It’s fitting that Michael Lewis’s “Moneyball” just came out in theaters. The movie, which is based on the 2003 book, is about how the Oakland A’s manager Billy Beane bucked conventional wisdom and used statistical data to analyze and pick players for the team. By digging into the numbers—and drawing on his industry knowledge—he created a winning team while spending much less than its competitors.

It’s an outcome that pretty much any business would want, right?

Using data to make better business decisions has weighed heavily on the minds of Chief Information Officers this year. In fact, more than cloud computing, apps, and every other kind of tech investment, IT execs put their money on business intelligence in 2011, according to a recent survey of IT execs at mid- to large-sized companies conducted by Global Institute for IT Management professor Jerry Luftman on behalf of the Society for Information Management.

The only problem?

The big guys are not getting it right. And that’s precisely why CEOs of smaller companies should pay attention.

When I spoke to Luftman about his survey he pointed out that his definition of “investment” goes beyond dollars and includes intangibles like time, effort, and attention. That’s not quite how most big companies view it. “Practitioners, consultants, and academics still don’t really understand what it takes to implement [business intelligence] effectively,” he says. They throw their money into the database and neglect the human component of industry knowledge that is necessary to leverage the tools and make sense of all that data.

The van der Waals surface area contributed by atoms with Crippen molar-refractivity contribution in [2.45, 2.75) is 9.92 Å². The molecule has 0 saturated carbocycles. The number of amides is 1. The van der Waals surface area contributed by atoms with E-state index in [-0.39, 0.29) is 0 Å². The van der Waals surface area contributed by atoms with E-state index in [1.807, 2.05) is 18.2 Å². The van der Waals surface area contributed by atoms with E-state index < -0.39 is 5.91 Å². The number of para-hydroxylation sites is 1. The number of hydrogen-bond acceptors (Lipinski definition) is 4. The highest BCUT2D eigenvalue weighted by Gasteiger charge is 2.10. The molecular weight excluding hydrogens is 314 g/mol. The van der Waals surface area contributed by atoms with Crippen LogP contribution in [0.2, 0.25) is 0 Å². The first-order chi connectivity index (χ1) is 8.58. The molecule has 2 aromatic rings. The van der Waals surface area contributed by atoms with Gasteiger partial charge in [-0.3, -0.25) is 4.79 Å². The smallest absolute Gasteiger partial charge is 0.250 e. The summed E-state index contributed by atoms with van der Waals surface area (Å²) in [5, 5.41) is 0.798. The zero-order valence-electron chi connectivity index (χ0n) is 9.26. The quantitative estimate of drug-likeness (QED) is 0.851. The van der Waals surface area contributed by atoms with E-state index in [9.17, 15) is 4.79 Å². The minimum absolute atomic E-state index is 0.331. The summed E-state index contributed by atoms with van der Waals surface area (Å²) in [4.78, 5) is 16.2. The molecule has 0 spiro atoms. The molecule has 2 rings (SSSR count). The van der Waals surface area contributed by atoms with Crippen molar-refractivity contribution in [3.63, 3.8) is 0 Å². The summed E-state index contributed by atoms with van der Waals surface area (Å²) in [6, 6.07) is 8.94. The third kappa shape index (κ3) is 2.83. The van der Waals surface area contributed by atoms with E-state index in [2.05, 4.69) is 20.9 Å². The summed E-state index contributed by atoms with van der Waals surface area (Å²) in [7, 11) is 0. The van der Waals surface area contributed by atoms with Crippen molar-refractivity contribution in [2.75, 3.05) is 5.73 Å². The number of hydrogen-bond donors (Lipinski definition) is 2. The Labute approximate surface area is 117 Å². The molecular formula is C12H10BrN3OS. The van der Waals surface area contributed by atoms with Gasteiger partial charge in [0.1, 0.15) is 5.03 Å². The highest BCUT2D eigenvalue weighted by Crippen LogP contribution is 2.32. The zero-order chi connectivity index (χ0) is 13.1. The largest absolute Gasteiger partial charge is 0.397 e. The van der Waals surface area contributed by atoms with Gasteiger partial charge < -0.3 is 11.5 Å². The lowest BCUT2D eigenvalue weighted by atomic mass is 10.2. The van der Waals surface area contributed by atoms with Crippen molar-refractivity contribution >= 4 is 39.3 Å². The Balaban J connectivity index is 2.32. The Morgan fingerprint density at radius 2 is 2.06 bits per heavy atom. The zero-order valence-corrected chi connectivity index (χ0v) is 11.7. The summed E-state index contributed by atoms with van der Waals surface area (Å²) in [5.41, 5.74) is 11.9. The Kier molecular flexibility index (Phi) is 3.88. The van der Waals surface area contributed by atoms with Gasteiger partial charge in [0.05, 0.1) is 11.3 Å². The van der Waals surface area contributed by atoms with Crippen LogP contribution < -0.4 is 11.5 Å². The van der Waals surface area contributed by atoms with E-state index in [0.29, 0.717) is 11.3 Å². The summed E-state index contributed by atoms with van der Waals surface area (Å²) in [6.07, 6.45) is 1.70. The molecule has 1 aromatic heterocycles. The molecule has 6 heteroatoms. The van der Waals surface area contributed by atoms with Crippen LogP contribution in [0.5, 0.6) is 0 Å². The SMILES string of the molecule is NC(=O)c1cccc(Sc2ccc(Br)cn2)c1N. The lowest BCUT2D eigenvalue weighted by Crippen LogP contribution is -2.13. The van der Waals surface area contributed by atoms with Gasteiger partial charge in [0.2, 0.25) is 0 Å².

To truly excel—and spend less money doing it—Luftman says companies need a dedicated BI team made up of a database person, a Ph.D. statistician, an expert on the knowledge management tool, and someone who knows the industry backward and forward.

That’s easier said than done—even for larger companies with bigger budgets.

 For one thing, getting these different types of people to work together effectively poses a challenge. “It’s typically pretty tough because you’re going to get people with different perspectives, different languages, and now you expect them to work successfully on a team? It certainly happens, but it’s not likely,” he says.

It would be better to have all those skills and knowledge in one person. Or, better still, you’d have several people on your team who come with stats, database, and industry knowledge. But keep in mind, you may have to build this person, Luftman says. “In other words, get a person or some people that have as many of those skills and then fill in the blanks.”

Often, the biggest blank is in-depth and comprehensive industry knowledge. “We’ve got to learn that there are not too many things that IT could do [or] should do on their own without having close collaboration with their business partners.”

So, if you have plans to hire in 2012, or you’re thinking of giving your existing staff some additional training, know where your data and industry knowledge gaps are—and fill them.

The bigger dogs in your industry might be able to afford more wonks, but quantity isn’t the key here. It’s the quality and breadth of the analysis that matters.